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Nat Commun. 2014 Sep 19;5:4983. doi: 10.1038/ncomms5983.

Shoot-derived cytokinins systemically regulate root nodulation.

Author information

1
1] Division of Symbiotic Systems, National Institute for Basic Biology, Nishigonaka 38, Myodaiji, Okazaki 444-8585, Japan [2] Department of Basic Biology in the School of Life Science of the Graduate University for Advanced Studies, Nishigonaka 38, Myodaiji, Okazaki 444-8585, Japan.
2
Division of Symbiotic Systems, National Institute for Basic Biology, Nishigonaka 38, Myodaiji, Okazaki 444-8585, Japan.
3
Plant Productivity Systems Research Group, RIKEN Center for Sustainable Resource Science, 1-7-22, Suehiro, Tsurumi, Yokohama 230-0045, Japan.

Abstract

Legumes establish symbiotic associations with nitrogen-fixing bacteria (rhizobia) in root nodules to obtain nitrogen. Legumes control nodule number through long-distance communication between roots and shoots, maintaining the proper symbiotic balance. Rhizobial infection triggers the production of mobile CLE-RS1/2 peptides in Lotus japonicus roots; the perception of the signal by receptor kinase HAR1 in shoots presumably induces the production of an unidentified shoot-derived inhibitor (SDI) that translocates to roots and blocks further nodule development. Here we show that, CLE-RS1/2-HAR1 signalling activates the production of shoot-derived cytokinins, which have an SDI-like capacity to systemically suppress nodulation. In addition, we show that LjIPT3 is involved in nodulation-related cytokinin production in shoots. The expression of LjIPT3 is activated in an HAR1-dependent manner. We further demonstrate shoot-to-root long-distance transport of cytokinin in L. japonicus seedlings. These findings add essential components to our understanding of how legumes control nodulation to balance nutritional requirements and energy status.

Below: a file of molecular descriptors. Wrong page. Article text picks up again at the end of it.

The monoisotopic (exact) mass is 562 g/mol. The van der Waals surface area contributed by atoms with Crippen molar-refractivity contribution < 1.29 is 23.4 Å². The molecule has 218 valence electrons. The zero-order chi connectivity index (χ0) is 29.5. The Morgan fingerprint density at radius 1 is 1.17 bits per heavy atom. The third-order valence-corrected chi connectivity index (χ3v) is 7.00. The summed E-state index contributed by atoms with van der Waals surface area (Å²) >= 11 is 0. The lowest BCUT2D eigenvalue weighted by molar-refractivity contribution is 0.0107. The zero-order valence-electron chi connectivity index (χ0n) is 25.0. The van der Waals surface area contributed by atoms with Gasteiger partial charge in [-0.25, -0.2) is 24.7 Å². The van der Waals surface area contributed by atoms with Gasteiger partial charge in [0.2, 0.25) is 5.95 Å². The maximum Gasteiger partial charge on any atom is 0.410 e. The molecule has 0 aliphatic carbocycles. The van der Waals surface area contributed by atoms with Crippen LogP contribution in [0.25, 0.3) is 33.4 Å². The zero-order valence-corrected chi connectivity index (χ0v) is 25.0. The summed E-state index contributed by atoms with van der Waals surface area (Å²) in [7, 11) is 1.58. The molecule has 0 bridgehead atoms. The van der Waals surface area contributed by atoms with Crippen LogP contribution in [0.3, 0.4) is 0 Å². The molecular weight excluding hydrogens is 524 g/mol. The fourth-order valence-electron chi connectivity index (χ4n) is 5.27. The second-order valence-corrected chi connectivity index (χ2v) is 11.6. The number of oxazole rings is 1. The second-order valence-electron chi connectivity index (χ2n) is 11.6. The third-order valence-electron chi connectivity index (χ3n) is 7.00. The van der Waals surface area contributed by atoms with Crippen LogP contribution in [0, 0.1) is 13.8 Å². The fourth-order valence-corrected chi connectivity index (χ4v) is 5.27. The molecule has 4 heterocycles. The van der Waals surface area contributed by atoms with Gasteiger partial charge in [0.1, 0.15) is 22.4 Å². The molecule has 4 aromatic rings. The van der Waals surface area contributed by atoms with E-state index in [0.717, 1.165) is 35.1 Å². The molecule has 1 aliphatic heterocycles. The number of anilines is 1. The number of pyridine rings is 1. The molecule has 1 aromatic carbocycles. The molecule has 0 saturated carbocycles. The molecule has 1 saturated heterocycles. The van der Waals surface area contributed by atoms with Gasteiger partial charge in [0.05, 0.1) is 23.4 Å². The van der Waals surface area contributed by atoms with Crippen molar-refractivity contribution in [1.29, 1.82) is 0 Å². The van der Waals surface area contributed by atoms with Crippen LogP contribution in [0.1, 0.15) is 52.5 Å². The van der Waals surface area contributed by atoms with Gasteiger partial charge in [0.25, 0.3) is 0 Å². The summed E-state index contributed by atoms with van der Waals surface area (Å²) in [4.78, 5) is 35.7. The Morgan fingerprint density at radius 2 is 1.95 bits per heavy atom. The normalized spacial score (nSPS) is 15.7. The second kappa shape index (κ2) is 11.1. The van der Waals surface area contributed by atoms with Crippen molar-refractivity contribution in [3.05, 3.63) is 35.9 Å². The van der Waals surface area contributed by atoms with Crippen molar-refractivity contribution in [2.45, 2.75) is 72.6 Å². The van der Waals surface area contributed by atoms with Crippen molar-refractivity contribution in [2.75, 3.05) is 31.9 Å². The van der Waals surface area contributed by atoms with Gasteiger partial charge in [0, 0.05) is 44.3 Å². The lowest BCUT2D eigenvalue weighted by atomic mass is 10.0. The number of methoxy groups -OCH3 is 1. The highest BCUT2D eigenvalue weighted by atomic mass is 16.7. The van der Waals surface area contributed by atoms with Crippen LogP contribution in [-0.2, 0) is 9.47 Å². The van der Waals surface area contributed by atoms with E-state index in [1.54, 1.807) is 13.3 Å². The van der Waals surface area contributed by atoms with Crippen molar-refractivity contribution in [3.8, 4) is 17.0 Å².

PMID:
25236855
DOI:
10.1038/ncomms5983
[Indexed for MEDLINE]

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